Over twenty-five hundred service people from Philadelphia lost their lives in the Great War, and each of them had a story. Some of their stories live on in the memories of their descendants, many of whom still live in the Philadelphia area today. But many left no descendants, having died young—often in their late teens or early twenties—before they had the opportunity to start a family. As a result, there was no one left to remember and share the story of their lives.
Now, a project is underway to identify and document the lives of those who fell. Inspired by a list of names and addresses discovered in the Pennsylvania State Archives, volunteers from the academic and genealogical communities have come together to create an online database, “The Fallen of the Great War.” Drawing on the energy and expertise of experienced volunteers, the project will produce a biographical encyclopedia, a social science dataset, and an interactive map of Philadelphia, displaying where the service people lived before they left for the Great War.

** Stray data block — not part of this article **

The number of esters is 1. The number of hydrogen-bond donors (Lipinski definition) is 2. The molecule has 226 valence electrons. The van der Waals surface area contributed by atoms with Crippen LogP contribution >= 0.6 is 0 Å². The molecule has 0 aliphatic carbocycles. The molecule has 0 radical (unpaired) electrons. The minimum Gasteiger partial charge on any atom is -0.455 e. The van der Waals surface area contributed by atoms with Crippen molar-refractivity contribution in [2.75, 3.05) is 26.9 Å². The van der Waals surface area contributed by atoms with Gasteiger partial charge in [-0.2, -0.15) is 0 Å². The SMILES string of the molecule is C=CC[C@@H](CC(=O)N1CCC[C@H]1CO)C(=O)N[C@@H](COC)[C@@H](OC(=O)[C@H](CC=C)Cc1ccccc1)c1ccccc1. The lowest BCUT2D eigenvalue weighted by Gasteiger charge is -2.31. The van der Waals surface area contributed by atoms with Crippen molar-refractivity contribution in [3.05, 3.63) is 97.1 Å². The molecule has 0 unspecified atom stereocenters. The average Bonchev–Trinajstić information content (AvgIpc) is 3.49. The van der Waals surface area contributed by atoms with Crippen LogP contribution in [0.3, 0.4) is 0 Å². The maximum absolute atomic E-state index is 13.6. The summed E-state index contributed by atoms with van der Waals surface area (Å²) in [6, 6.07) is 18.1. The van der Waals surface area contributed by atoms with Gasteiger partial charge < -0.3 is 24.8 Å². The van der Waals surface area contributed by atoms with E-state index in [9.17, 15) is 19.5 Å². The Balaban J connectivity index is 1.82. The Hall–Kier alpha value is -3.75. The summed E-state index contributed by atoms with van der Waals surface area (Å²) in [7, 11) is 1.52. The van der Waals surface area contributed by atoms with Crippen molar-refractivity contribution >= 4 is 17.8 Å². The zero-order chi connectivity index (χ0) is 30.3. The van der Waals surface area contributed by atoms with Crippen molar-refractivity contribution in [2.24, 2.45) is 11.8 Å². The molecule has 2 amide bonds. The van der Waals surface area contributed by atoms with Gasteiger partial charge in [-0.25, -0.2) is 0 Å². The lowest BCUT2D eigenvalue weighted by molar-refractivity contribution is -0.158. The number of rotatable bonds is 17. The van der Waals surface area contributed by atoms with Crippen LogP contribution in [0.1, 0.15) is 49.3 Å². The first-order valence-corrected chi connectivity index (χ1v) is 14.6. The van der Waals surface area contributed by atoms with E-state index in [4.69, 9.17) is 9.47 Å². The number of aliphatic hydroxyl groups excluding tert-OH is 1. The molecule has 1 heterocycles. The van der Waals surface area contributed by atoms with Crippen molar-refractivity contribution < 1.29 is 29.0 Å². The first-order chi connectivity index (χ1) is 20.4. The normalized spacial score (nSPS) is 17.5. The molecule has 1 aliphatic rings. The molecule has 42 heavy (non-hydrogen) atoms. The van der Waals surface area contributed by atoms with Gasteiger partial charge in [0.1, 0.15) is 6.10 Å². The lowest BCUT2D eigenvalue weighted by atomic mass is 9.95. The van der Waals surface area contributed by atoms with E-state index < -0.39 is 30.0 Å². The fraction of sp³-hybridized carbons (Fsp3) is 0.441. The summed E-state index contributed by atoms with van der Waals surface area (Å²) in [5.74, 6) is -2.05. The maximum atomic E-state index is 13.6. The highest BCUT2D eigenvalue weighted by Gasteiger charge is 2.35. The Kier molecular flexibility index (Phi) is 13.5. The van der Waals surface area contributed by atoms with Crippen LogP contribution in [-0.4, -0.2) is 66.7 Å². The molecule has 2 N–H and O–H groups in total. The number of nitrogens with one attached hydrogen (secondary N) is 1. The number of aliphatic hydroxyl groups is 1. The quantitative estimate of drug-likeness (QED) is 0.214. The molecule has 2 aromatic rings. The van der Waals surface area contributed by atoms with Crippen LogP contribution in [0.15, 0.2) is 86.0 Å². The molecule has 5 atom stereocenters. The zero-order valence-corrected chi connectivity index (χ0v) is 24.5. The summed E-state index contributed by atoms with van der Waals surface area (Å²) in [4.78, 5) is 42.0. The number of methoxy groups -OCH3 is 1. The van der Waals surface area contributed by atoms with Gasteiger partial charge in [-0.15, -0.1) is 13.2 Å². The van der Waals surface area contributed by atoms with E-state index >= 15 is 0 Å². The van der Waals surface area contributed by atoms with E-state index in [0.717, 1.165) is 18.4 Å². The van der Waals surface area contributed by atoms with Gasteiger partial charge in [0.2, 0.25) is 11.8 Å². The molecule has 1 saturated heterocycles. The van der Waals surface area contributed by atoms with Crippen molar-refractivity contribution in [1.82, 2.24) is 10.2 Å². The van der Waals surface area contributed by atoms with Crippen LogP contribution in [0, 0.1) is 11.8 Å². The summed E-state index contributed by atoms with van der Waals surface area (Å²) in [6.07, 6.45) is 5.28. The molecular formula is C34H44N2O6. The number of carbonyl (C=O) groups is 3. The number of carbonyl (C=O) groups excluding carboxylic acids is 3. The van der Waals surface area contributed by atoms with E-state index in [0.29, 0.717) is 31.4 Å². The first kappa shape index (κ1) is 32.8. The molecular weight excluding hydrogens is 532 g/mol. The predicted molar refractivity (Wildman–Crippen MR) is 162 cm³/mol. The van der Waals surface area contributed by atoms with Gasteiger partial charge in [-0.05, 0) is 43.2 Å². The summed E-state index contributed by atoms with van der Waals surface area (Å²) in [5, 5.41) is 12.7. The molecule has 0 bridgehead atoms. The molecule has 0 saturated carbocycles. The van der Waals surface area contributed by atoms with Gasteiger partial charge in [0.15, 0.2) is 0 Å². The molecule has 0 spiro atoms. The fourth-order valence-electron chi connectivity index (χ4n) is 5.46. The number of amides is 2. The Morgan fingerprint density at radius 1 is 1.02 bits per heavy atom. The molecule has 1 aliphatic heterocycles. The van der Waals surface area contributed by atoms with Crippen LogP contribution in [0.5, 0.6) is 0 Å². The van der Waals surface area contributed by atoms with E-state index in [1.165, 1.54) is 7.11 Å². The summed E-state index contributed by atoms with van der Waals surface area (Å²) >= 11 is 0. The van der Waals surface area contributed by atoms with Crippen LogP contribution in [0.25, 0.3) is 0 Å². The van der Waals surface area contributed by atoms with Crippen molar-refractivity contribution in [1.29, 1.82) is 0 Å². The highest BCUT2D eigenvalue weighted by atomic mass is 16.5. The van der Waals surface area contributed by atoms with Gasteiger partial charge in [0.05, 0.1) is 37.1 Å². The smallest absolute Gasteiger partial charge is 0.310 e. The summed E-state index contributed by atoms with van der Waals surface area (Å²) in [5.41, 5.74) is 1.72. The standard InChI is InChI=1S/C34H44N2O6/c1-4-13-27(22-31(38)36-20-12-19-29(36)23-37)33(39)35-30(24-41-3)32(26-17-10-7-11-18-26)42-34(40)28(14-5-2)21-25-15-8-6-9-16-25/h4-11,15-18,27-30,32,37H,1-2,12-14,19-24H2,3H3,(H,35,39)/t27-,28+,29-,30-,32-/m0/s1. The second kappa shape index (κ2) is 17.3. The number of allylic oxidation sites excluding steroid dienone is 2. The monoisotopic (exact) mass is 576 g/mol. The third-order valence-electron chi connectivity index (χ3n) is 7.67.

Learn more about the origins and future of the Fallen of the Great War project. Joyce Homan of the Genealogical Society of Pennsylvania and Ruth Martin of Heritage Reports will share some of the stories the volunteer researchers have uncovered so far and also discuss the perils and rewards of undertaking such a venture.